Any job applicant, especially in academia, has been drilled at great length about the importance of the almighty Cover Letter. A good one moves an application out of the pile and a bad one moves a file to the trash. A masterful Cover Letter truly is a thing to behold – that is, if you are lucky enough to see such an elusive creature in your fleeting years on this planet. They are reputed to cure cancer with a mere touch of their cotton-bonded stock.
After many attempts at securing employment in academia, I have decided to discard my highly professional, edited, and thoroughly serious Cover Letter. I have been reassured that it is appropriate, but it is failing to deliver the desired results. In its place I have decided to go with a letter that actually sounds like me. Those who know me will doubtlessly label this a poor strategy. However, with the sheer volume of applicants on the market (200+ for American Politics positions) I might as well throw the Hail Mary and see if brutal honesty can help me stand out.
For my fellow academics, rest assured that I am about 63% serious about sending this out with my applications from now on. I mean, there has to be at least one person somewhere in this profession with a personality and a sense of humor who will appreciate this. Someone destined to end up in the middle of every 200-deep pile of applications might as well take some risks, no?
October 30, 2010
Prof. Joseph M. Blow
Chair, American Politics Search
Department of Political Science
University of Anywhere
Pigsknuckle, IA 75018
Members of the Search Committee:
I am writing to apply for the American Politics position at University of Anywhere. I am currently a Visiting Assistant Professor at Giant Southeastern Public University and I received my Ph.D. from Giant Midwestern State University in 2009. At this point I am supposed to indicate what specific attributes of your University make it a place at which I want to work. I would rather not patronize you. Let us be frank: I am applying because you have a job opening and I need a job. I have no reason to think that your department is anything but a fine place to work, but I would apply for a tenure-track job on a burning oil rig at this point.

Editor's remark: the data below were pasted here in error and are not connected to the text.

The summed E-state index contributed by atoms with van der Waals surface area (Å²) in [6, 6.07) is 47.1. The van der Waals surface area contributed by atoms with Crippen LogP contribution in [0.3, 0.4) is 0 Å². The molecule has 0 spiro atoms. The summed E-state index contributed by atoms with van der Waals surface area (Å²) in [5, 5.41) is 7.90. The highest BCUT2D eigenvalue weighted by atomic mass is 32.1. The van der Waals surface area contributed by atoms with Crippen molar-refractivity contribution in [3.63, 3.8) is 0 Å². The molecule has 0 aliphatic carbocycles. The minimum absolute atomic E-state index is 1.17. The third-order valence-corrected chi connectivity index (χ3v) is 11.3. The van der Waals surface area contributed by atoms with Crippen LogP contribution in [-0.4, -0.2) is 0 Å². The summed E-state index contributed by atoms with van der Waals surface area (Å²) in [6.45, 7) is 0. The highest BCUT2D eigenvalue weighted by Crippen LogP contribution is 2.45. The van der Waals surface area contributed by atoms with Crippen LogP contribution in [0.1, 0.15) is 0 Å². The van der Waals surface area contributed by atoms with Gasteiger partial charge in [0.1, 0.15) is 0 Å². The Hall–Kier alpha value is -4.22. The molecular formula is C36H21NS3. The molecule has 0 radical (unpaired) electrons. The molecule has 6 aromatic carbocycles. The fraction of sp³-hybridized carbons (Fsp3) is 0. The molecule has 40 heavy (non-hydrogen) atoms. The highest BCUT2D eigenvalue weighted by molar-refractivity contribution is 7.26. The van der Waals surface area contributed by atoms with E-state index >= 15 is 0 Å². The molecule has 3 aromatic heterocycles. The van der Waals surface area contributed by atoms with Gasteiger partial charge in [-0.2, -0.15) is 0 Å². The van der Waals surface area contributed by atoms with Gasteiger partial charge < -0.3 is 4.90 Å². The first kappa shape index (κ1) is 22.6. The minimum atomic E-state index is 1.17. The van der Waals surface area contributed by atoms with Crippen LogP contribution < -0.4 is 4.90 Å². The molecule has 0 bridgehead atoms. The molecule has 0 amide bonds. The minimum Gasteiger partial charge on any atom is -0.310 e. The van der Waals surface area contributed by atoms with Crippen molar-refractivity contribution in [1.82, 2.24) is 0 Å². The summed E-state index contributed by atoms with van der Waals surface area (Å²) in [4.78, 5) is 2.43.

In fairness, the search committee, if using standard search committee logic, has no reason to hire me. With the sheer number of un- and under-employed people in our profession, your pile of 150-some applications has numerous candidates who are superior to me. If you decide based on pedigree, you have plenty of Harvard and Stanford people to choose from. If you are simply counting publications, there are applicants with more than me. If superstar letters of recommendation are your thing, there are applicants who can beat me on that count as well. In fact, everything about me as an academic is average. Decent track record, decent Ph.D.-granting institution, decent recommendations, decent research agenda, decent teaching…well, honestly I'm pretty well above average at the last one but let us not pretend that teaching is a factor in hiring decisions at research universities. I would emphasize my teaching experience but I'd gain as much from telling search committees that I have an impressive stamp collection. Let us just say that if you need it taught, I can teach it and do a pretty good job of it. The 15% of your undergraduate student body that actually pays some attention to academics will like me.
Attached is a description of my research agenda, my teaching philosophy (including evaluations, which I did not cherry-pick to remove the venomous comments), and samples of my work, both published and in progress. You will not read any of this stuff because no rational person is going to read 60-plus pages from hundreds of applications. Frankly I am surprised you've read this far rather than glancing at the University logo in the letterhead and moving to the next file.
I could waste everyone's time talking about projects, publications, teaching awards, and all that stuff we are supposed to brag about in a Cover Letter. But there are now dozens and dozens of people on the market who have those things so it makes more sense for someone like me to take a different approach. So, here's the deal. I work hard, I care about students, I'm devoted to turning out publishable research, I won't be looking to leave for a "better" department as soon as I arrive, and I am not psychotic or interested in departmental politicking. I actually have a personality, albeit one that may not be to everyone's liking, and thus I am neither painfully socially awkward nor a venom-spewing asshole. I mention this only because these characteristics describe such a vast portion of academia. If I get a chance to speak with you about this position you'll find my work pretty interesting and my interest in teaching sincere. Best of all you won't walk away feeling like you had to spend an hour with Dustin Hoffman's character in Rain Man or a sociopath who erred in choosing Political Science over the joint MBA-JD program. As an added bonus, if you interview me you'll be interviewing at least one person who isn't using your institution as leverage to get a better offer elsewhere.
It would be great to hear from you, but as with any application there is a 99% chance I won't. In that case I wish you luck with whoever you decide to hire. There are all kinds of supporting materials attached on the off chance that you care to read them. I wouldn't recommend it, as doing so will kill your chances of plowing through 150 applications in the 30 minutes before your next class and that three hour late afternoon faculty meeting. I would offer more sympathy for the fact that search committee work has been added to your many other responsibilities but, hey, you're the one with a job. And I'm crazy enough to want to join you.
Edward _______, Ph.D. 2009
This is clearly a good idea.Tags: academia